The Council have a legal responsibility to remove trees which are in a seriously diseased or dangerous condition. The removal of trees which are not dangerous but are merely seen to be “DAMAGING” (to the pavement or nearby walls) or “DISCRIMINATORY” (causing alleged obstruction to people with visual or physical impairments) has to be questioned. WE WOULD HOPE THAT ALL ALTERNATIVES TO REMOVAL WOULD HAVE BEEN FULLY CONSIDERED AND EXPLAINED TO ALL STAKEHOLDERS BEFORE ANY ACTION WAS TAKEN.

      FURTHERMORE, WE REITERATE THE IMPORTANCE OF COUNCILS, LOCAL AUTHORITIES AND ANYONE WITH TREES UNDER THEIR STEWARDSHIP TO STRIVE FOR AND ADVOCATE THE SUSTAINABLE MANAGEMENT OF TREES, as well as highlighting the need for clear lines of communication and collaboration between all relevant parties before such crucial decisions are made.”





      Arboricultural Association Registered Consultant and long term Fellow Member Jeremy Barrell will be appearing in a segment on The One Show about the Sheffield street tree situation.

      THE AA SUGGESTED JEREMY, AMONG OTHERS, AFTER THE BBC CONTACTED US FOR IMPARTIAL COMMENT FROM AN EXPERT on the emotive topic. He spent the best part of a day in December filming for the BBC magazine programme.

      We hope this will be a great opportunity to advocate the SUSTAINABLE management of trees to the national audience, and for the importance for CLEAR LINES OF COMMUNICATION and COLLABORATION between all relevant parties to be emphasised once again, following the REGRETFUL HANDLING OF THE SITUATION.”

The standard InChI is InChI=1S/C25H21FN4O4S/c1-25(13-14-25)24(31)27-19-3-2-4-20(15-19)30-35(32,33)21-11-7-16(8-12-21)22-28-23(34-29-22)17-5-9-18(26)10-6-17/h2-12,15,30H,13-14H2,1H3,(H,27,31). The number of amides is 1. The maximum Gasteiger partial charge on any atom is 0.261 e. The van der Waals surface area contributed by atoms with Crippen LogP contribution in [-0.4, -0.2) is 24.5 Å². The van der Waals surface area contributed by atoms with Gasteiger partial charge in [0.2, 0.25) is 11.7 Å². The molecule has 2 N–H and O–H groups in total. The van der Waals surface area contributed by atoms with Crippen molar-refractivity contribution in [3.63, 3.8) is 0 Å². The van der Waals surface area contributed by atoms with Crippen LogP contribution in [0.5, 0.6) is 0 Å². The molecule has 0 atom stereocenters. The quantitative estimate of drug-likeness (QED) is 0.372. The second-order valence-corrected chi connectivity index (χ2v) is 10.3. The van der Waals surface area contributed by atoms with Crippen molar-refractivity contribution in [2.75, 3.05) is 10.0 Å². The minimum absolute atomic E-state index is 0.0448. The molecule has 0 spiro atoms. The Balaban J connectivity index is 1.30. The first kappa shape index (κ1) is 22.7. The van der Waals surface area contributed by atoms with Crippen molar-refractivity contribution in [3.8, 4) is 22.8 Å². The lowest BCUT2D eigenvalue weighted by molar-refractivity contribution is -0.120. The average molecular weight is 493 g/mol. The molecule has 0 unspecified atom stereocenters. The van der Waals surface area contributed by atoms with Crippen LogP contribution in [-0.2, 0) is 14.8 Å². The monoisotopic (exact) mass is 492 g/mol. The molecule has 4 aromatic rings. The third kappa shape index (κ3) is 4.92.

Barrell Tree Consultancy managing director Jeremy Barrell attacked Sheffield’s street tree removal programme on last night’s (4 January) One Show on BBC1.

      Interviewed by presenter and veteran DJ Andy Kershaw while inspecting felled and soon-to-be-felled trees in the city, Jeremy Barrell said: “From a health and safety point of view they are fine – none of them need to come out.


      Horticulture Week – 5 January 2017. Author: Gavin McEwan.

      Clips from The One Show:


      COMMENT FROM KEITH SACRE – then Vice Chairman of the Arboricultural Association (also, as a representative of Barcham Trees, supplier of trees to the Streets Ahead Project. Previously lead author of BS 8545:2014):

      “Keith Sacre of Barcham Trees, the largest container tree nursery in Europe, supplying more than 60,000 each year, says the standard street trees they sell to London boroughs are 3.5m high with a 14cm girth. He calculates that TO REPLICATE THE LEAF AREA OF JUST ONE MATURE PLANE TREE on the Embankment, 60 NEW TREES WOULD HAVE TO BE PLANTED. ‘ONE-FOR-ONE REPLACEMENT IS MAD,’ he says. ‘Planting has got to be slow, steady, planned and resourced. There has to be a long-term commitment to recognising trees as the asset that they are.’